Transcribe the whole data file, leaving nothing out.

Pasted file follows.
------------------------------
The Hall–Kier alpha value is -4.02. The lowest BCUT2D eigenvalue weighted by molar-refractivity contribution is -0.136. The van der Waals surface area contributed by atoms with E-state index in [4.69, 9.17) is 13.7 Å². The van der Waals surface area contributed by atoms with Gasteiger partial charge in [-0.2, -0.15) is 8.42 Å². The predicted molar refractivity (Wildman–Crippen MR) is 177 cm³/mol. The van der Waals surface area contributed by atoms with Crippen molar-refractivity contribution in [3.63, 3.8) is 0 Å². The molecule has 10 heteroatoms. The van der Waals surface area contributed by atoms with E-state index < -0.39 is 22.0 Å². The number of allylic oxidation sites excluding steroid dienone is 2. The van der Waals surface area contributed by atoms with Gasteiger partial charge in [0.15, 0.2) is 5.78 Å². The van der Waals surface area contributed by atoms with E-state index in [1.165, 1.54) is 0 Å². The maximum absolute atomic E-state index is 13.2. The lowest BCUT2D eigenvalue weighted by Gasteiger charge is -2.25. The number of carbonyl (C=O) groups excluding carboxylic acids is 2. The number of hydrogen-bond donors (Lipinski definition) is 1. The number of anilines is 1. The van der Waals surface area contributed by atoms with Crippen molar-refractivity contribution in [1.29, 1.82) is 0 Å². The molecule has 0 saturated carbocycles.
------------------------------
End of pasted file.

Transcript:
The Hall–Kier alpha value is -4.02. The lowest BCUT2D eigenvalue weighted by molar-refractivity contribution is -0.136. The van der Waals surface area contributed by atoms with E-state index in [4.69, 9.17) is 13.7 Å². The van der Waals surface area contributed by atoms with Gasteiger partial charge in [-0.2, -0.15) is 8.42 Å². The predicted molar refractivity (Wildman–Crippen MR) is 177 cm³/mol. The van der Waals surface area contributed by atoms with Crippen molar-refractivity contribution in [3.63, 3.8) is 0 Å². The molecule has 10 heteroatoms. The van der Waals surface area contributed by atoms with E-state index < -0.39 is 22.0 Å². The number of allylic oxidation sites excluding steroid dienone is 2. The van der Waals surface area contributed by atoms with Gasteiger partial charge in [0.15, 0.2) is 5.78 Å². The van der Waals surface area contributed by atoms with E-state index in [1.165, 1.54) is 0 Å². The maximum absolute atomic E-state index is 13.2. The lowest BCUT2D eigenvalue weighted by Gasteiger charge is -2.25. The number of carbonyl (C=O) groups excluding carboxylic acids is 2. The number of hydrogen-bond donors (Lipinski definition) is 1. The number of anilines is 1. The van der Waals surface area contributed by atoms with Crippen molar-refractivity contribution in [1.29, 1.82) is 0 Å². The molecule has 0 saturated carbocycles.